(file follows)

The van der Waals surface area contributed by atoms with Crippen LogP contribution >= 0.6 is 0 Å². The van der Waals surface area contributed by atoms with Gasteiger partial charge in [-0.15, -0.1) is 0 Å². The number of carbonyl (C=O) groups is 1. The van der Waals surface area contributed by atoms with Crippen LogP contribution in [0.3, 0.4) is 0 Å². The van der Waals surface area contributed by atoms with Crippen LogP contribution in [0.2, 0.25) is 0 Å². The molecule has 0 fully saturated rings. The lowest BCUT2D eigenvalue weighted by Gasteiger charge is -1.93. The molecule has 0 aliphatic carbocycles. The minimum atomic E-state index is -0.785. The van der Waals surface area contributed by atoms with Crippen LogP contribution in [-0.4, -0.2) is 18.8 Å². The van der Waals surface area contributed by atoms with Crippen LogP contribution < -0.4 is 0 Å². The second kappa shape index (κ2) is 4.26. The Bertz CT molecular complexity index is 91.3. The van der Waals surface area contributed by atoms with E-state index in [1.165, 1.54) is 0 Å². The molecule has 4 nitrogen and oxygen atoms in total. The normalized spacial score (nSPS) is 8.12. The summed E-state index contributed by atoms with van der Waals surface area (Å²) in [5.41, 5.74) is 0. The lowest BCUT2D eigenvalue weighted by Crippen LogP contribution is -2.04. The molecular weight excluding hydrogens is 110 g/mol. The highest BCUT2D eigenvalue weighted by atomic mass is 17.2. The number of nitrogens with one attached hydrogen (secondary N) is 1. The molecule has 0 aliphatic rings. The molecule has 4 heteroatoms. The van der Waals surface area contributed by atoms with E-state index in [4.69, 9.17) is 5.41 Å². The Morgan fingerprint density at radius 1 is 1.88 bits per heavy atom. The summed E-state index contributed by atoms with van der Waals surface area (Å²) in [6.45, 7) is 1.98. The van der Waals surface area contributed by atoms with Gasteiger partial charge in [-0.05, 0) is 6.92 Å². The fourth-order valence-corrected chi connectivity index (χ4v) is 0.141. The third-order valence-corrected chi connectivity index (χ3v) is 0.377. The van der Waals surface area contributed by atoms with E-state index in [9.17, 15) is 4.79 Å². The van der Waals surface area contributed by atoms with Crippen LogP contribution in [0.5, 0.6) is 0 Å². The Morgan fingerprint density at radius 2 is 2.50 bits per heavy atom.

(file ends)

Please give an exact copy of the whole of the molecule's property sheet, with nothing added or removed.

The van der Waals surface area contributed by atoms with Crippen LogP contribution >= 0.6 is 0 Å². The van der Waals surface area contributed by atoms with Gasteiger partial charge in [-0.15, -0.1) is 0 Å². The number of carbonyl (C=O) groups is 1. The van der Waals surface area contributed by atoms with Crippen LogP contribution in [0.3, 0.4) is 0 Å². The van der Waals surface area contributed by atoms with Crippen LogP contribution in [0.2, 0.25) is 0 Å². The molecule has 0 fully saturated rings. The lowest BCUT2D eigenvalue weighted by Gasteiger charge is -1.93. The molecule has 0 aliphatic carbocycles. The minimum atomic E-state index is -0.785. The van der Waals surface area contributed by atoms with Crippen LogP contribution in [-0.4, -0.2) is 18.8 Å². The van der Waals surface area contributed by atoms with Crippen LogP contribution < -0.4 is 0 Å². The second kappa shape index (κ2) is 4.26. The Bertz CT molecular complexity index is 91.3. The van der Waals surface area contributed by atoms with E-state index in [1.165, 1.54) is 0 Å². The molecule has 4 nitrogen and oxygen atoms in total. The normalized spacial score (nSPS) is 8.12. The summed E-state index contributed by atoms with van der Waals surface area (Å²) in [5.41, 5.74) is 0. The lowest BCUT2D eigenvalue weighted by Crippen LogP contribution is -2.04. The molecular weight excluding hydrogens is 110 g/mol. The highest BCUT2D eigenvalue weighted by atomic mass is 17.2. The number of nitrogens with one attached hydrogen (secondary N) is 1. The molecule has 0 aliphatic rings. The molecule has 4 heteroatoms. The van der Waals surface area contributed by atoms with E-state index in [4.69, 9.17) is 5.41 Å². The Morgan fingerprint density at radius 1 is 1.88 bits per heavy atom. The summed E-state index contributed by atoms with van der Waals surface area (Å²) in [6.45, 7) is 1.98. The van der Waals surface area contributed by atoms with Gasteiger partial charge in [-0.05, 0) is 6.92 Å². The fourth-order valence-corrected chi connectivity index (χ4v) is 0.141. The third-order valence-corrected chi connectivity index (χ3v) is 0.377. The van der Waals surface area contributed by atoms with E-state index in [9.17, 15) is 4.79 Å². The van der Waals surface area contributed by atoms with Crippen LogP contribution in [0.5, 0.6) is 0 Å². The Morgan fingerprint density at radius 2 is 2.50 bits per heavy atom.